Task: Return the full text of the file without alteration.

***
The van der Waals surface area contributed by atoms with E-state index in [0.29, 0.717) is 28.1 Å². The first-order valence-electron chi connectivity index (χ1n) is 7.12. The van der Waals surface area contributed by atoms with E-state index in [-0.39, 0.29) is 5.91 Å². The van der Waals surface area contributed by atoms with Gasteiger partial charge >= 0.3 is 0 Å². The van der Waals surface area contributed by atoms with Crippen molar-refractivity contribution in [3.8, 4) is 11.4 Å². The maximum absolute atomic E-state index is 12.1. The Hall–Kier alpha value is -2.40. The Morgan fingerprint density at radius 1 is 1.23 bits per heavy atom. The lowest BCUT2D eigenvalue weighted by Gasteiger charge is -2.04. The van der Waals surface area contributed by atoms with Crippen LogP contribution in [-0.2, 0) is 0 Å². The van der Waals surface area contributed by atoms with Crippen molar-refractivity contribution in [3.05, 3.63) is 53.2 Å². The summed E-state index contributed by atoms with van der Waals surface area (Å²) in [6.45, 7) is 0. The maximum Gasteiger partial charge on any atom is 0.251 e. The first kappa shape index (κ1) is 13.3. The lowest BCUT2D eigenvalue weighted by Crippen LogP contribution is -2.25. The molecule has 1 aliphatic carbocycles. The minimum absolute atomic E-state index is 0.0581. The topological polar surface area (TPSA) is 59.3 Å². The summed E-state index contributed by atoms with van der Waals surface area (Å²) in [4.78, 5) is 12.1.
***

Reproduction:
The van der Waals surface area contributed by atoms with E-state index in [0.29, 0.717) is 28.1 Å². The first-order valence-electron chi connectivity index (χ1n) is 7.12. The van der Waals surface area contributed by atoms with E-state index in [-0.39, 0.29) is 5.91 Å². The van der Waals surface area contributed by atoms with Gasteiger partial charge >= 0.3 is 0 Å². The van der Waals surface area contributed by atoms with Crippen molar-refractivity contribution in [3.8, 4) is 11.4 Å². The maximum absolute atomic E-state index is 12.1. The Hall–Kier alpha value is -2.40. The Morgan fingerprint density at radius 1 is 1.23 bits per heavy atom. The lowest BCUT2D eigenvalue weighted by Gasteiger charge is -2.04. The van der Waals surface area contributed by atoms with Crippen LogP contribution in [-0.2, 0) is 0 Å². The van der Waals surface area contributed by atoms with Crippen molar-refractivity contribution in [3.05, 3.63) is 53.2 Å². The summed E-state index contributed by atoms with van der Waals surface area (Å²) in [6.45, 7) is 0. The maximum Gasteiger partial charge on any atom is 0.251 e. The first kappa shape index (κ1) is 13.3. The lowest BCUT2D eigenvalue weighted by Crippen LogP contribution is -2.25. The molecule has 1 aliphatic carbocycles. The minimum absolute atomic E-state index is 0.0581. The topological polar surface area (TPSA) is 59.3 Å². The summed E-state index contributed by atoms with van der Waals surface area (Å²) in [4.78, 5) is 12.1.